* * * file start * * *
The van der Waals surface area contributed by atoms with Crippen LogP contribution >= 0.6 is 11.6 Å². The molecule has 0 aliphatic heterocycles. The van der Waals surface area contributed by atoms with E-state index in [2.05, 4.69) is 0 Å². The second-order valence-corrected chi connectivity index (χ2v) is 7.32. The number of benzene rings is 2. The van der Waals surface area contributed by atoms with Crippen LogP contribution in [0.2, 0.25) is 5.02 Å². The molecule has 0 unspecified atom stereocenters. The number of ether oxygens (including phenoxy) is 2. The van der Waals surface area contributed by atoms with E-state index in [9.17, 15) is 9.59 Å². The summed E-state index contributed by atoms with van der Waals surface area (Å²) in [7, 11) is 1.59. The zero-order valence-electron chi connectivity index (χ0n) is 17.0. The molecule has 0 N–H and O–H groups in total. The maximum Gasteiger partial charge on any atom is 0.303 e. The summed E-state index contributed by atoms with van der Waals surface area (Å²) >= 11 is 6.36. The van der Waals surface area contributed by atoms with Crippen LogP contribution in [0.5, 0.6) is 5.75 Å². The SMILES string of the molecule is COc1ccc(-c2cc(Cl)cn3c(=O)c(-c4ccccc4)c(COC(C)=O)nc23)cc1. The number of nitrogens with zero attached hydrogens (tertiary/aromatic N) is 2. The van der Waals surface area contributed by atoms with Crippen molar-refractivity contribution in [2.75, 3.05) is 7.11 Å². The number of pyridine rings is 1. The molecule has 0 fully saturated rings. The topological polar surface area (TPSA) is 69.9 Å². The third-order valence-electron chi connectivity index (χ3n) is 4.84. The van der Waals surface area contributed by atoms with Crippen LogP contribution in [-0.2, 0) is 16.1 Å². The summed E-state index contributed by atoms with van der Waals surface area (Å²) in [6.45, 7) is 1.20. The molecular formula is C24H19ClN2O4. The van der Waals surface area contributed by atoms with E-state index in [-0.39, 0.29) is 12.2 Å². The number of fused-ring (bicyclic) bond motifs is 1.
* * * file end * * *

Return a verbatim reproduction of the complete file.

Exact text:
The van der Waals surface area contributed by atoms with Crippen LogP contribution >= 0.6 is 11.6 Å². The molecule has 0 aliphatic heterocycles. The van der Waals surface area contributed by atoms with E-state index in [2.05, 4.69) is 0 Å². The second-order valence-corrected chi connectivity index (χ2v) is 7.32. The number of benzene rings is 2. The van der Waals surface area contributed by atoms with Crippen LogP contribution in [0.2, 0.25) is 5.02 Å². The molecule has 0 unspecified atom stereocenters. The number of ether oxygens (including phenoxy) is 2. The van der Waals surface area contributed by atoms with E-state index in [9.17, 15) is 9.59 Å². The summed E-state index contributed by atoms with van der Waals surface area (Å²) in [7, 11) is 1.59. The zero-order valence-electron chi connectivity index (χ0n) is 17.0. The molecule has 0 N–H and O–H groups in total. The maximum Gasteiger partial charge on any atom is 0.303 e. The summed E-state index contributed by atoms with van der Waals surface area (Å²) >= 11 is 6.36. The van der Waals surface area contributed by atoms with Crippen LogP contribution in [0.5, 0.6) is 5.75 Å². The SMILES string of the molecule is COc1ccc(-c2cc(Cl)cn3c(=O)c(-c4ccccc4)c(COC(C)=O)nc23)cc1. The number of nitrogens with zero attached hydrogens (tertiary/aromatic N) is 2. The van der Waals surface area contributed by atoms with Crippen molar-refractivity contribution in [2.75, 3.05) is 7.11 Å². The number of pyridine rings is 1. The molecule has 0 fully saturated rings. The topological polar surface area (TPSA) is 69.9 Å². The third-order valence-electron chi connectivity index (χ3n) is 4.84. The van der Waals surface area contributed by atoms with Crippen LogP contribution in [-0.2, 0) is 16.1 Å². The summed E-state index contributed by atoms with van der Waals surface area (Å²) in [6.45, 7) is 1.20. The molecular formula is C24H19ClN2O4. The van der Waals surface area contributed by atoms with E-state index in [-0.39, 0.29) is 12.2 Å². The number of fused-ring (bicyclic) bond motifs is 1.